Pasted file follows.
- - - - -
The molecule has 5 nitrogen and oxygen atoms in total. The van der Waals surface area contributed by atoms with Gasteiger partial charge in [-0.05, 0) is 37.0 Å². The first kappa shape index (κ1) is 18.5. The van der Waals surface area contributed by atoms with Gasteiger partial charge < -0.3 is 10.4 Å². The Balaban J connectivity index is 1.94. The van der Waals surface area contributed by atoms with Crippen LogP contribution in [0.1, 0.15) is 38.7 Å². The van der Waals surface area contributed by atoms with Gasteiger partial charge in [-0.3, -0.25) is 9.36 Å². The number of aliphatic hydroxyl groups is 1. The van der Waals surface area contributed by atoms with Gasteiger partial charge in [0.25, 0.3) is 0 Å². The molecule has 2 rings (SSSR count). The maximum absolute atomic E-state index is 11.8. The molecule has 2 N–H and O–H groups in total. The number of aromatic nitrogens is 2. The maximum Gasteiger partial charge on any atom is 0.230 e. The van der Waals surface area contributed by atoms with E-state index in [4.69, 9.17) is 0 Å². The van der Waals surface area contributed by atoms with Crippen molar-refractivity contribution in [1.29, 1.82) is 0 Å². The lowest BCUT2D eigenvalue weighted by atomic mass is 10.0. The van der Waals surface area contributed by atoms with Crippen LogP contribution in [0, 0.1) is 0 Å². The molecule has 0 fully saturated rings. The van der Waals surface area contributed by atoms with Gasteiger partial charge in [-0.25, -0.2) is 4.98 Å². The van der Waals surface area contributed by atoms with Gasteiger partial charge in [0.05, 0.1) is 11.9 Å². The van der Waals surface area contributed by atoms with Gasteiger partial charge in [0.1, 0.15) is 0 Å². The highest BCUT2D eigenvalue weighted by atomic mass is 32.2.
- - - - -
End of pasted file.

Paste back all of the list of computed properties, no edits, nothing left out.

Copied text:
The molecule has 5 nitrogen and oxygen atoms in total. The van der Waals surface area contributed by atoms with Gasteiger partial charge in [-0.05, 0) is 37.0 Å². The first kappa shape index (κ1) is 18.5. The van der Waals surface area contributed by atoms with Gasteiger partial charge < -0.3 is 10.4 Å². The Balaban J connectivity index is 1.94. The van der Waals surface area contributed by atoms with Crippen LogP contribution in [0.1, 0.15) is 38.7 Å². The van der Waals surface area contributed by atoms with Gasteiger partial charge in [-0.3, -0.25) is 9.36 Å². The number of aliphatic hydroxyl groups is 1. The van der Waals surface area contributed by atoms with Gasteiger partial charge in [0.25, 0.3) is 0 Å². The molecule has 2 rings (SSSR count). The maximum absolute atomic E-state index is 11.8. The molecule has 2 N–H and O–H groups in total. The number of aromatic nitrogens is 2. The maximum Gasteiger partial charge on any atom is 0.230 e. The van der Waals surface area contributed by atoms with E-state index in [4.69, 9.17) is 0 Å². The van der Waals surface area contributed by atoms with Crippen molar-refractivity contribution in [1.29, 1.82) is 0 Å². The lowest BCUT2D eigenvalue weighted by atomic mass is 10.0. The van der Waals surface area contributed by atoms with Crippen LogP contribution in [0, 0.1) is 0 Å². The molecule has 0 fully saturated rings. The van der Waals surface area contributed by atoms with Gasteiger partial charge in [-0.25, -0.2) is 4.98 Å². The van der Waals surface area contributed by atoms with Gasteiger partial charge in [0.05, 0.1) is 11.9 Å². The van der Waals surface area contributed by atoms with Gasteiger partial charge in [0.1, 0.15) is 0 Å². The highest BCUT2D eigenvalue weighted by atomic mass is 32.2.